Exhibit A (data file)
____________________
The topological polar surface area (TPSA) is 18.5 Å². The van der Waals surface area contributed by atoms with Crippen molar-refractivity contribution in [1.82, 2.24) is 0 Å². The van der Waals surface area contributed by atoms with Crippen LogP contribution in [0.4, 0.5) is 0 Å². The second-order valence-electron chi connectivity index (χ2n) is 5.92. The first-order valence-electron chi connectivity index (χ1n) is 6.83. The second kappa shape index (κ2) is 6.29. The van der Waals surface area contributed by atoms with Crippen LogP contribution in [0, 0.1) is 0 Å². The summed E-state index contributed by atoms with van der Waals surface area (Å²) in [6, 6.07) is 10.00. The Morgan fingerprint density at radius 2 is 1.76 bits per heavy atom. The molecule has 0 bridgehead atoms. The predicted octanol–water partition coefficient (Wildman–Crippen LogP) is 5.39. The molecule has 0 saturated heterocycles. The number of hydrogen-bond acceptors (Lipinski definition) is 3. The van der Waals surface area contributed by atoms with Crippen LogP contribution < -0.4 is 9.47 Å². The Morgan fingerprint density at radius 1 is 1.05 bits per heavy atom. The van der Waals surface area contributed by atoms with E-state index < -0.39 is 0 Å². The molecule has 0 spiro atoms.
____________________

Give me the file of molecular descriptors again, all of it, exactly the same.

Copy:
The topological polar surface area (TPSA) is 18.5 Å². The van der Waals surface area contributed by atoms with Crippen molar-refractivity contribution in [1.82, 2.24) is 0 Å². The van der Waals surface area contributed by atoms with Crippen LogP contribution in [0.4, 0.5) is 0 Å². The second-order valence-electron chi connectivity index (χ2n) is 5.92. The first-order valence-electron chi connectivity index (χ1n) is 6.83. The second kappa shape index (κ2) is 6.29. The van der Waals surface area contributed by atoms with Crippen LogP contribution in [0, 0.1) is 0 Å². The summed E-state index contributed by atoms with van der Waals surface area (Å²) in [6, 6.07) is 10.00. The Morgan fingerprint density at radius 2 is 1.76 bits per heavy atom. The molecule has 0 bridgehead atoms. The predicted octanol–water partition coefficient (Wildman–Crippen LogP) is 5.39. The molecule has 0 saturated heterocycles. The number of hydrogen-bond acceptors (Lipinski definition) is 3. The van der Waals surface area contributed by atoms with Crippen LogP contribution < -0.4 is 9.47 Å². The Morgan fingerprint density at radius 1 is 1.05 bits per heavy atom. The van der Waals surface area contributed by atoms with E-state index < -0.39 is 0 Å². The molecule has 0 spiro atoms.